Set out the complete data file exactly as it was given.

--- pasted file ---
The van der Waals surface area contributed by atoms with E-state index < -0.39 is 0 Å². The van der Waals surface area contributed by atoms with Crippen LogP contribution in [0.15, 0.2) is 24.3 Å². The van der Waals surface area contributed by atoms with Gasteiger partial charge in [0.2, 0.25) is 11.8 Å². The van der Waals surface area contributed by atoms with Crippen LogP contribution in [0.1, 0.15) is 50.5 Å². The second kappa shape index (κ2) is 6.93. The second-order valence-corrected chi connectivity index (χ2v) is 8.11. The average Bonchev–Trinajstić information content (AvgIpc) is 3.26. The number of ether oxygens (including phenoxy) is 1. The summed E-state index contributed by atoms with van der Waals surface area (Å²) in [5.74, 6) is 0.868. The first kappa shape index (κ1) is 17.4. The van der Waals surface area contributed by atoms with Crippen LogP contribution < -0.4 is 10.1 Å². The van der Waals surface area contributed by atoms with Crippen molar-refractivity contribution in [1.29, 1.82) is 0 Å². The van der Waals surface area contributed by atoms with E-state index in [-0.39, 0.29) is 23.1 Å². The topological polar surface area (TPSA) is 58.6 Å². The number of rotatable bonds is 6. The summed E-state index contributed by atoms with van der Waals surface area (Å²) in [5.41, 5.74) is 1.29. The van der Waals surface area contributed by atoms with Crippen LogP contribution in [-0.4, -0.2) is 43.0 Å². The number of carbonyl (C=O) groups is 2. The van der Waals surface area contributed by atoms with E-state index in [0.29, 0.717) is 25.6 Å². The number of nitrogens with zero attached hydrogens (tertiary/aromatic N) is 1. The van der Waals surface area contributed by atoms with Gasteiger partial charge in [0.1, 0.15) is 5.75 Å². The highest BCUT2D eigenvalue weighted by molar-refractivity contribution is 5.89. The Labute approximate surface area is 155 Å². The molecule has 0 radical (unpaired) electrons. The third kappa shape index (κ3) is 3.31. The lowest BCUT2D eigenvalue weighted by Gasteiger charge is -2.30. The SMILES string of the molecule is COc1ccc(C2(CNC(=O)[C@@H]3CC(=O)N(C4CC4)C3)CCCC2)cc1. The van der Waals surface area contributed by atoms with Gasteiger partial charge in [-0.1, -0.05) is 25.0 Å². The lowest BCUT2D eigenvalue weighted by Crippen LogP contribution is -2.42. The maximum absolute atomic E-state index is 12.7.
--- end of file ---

The van der Waals surface area contributed by atoms with E-state index < -0.39 is 0 Å². The van der Waals surface area contributed by atoms with Crippen LogP contribution in [0.15, 0.2) is 24.3 Å². The van der Waals surface area contributed by atoms with Gasteiger partial charge in [0.2, 0.25) is 11.8 Å². The van der Waals surface area contributed by atoms with Crippen LogP contribution in [0.1, 0.15) is 50.5 Å². The second kappa shape index (κ2) is 6.93. The second-order valence-corrected chi connectivity index (χ2v) is 8.11. The average Bonchev–Trinajstić information content (AvgIpc) is 3.26. The number of ether oxygens (including phenoxy) is 1. The summed E-state index contributed by atoms with van der Waals surface area (Å²) in [5.74, 6) is 0.868. The first kappa shape index (κ1) is 17.4. The van der Waals surface area contributed by atoms with Crippen LogP contribution < -0.4 is 10.1 Å². The van der Waals surface area contributed by atoms with Crippen molar-refractivity contribution in [1.29, 1.82) is 0 Å². The van der Waals surface area contributed by atoms with E-state index in [-0.39, 0.29) is 23.1 Å². The topological polar surface area (TPSA) is 58.6 Å². The number of rotatable bonds is 6. The summed E-state index contributed by atoms with van der Waals surface area (Å²) in [5.41, 5.74) is 1.29. The van der Waals surface area contributed by atoms with Crippen LogP contribution in [-0.4, -0.2) is 43.0 Å². The number of carbonyl (C=O) groups is 2. The van der Waals surface area contributed by atoms with E-state index in [0.29, 0.717) is 25.6 Å². The number of nitrogens with zero attached hydrogens (tertiary/aromatic N) is 1. The van der Waals surface area contributed by atoms with Gasteiger partial charge in [0.1, 0.15) is 5.75 Å². The highest BCUT2D eigenvalue weighted by molar-refractivity contribution is 5.89. The Labute approximate surface area is 155 Å². The molecule has 0 radical (unpaired) electrons. The third kappa shape index (κ3) is 3.31. The lowest BCUT2D eigenvalue weighted by Gasteiger charge is -2.30. The SMILES string of the molecule is COc1ccc(C2(CNC(=O)[C@@H]3CC(=O)N(C4CC4)C3)CCCC2)cc1. The van der Waals surface area contributed by atoms with Gasteiger partial charge in [-0.1, -0.05) is 25.0 Å². The lowest BCUT2D eigenvalue weighted by Crippen LogP contribution is -2.42. The maximum absolute atomic E-state index is 12.7.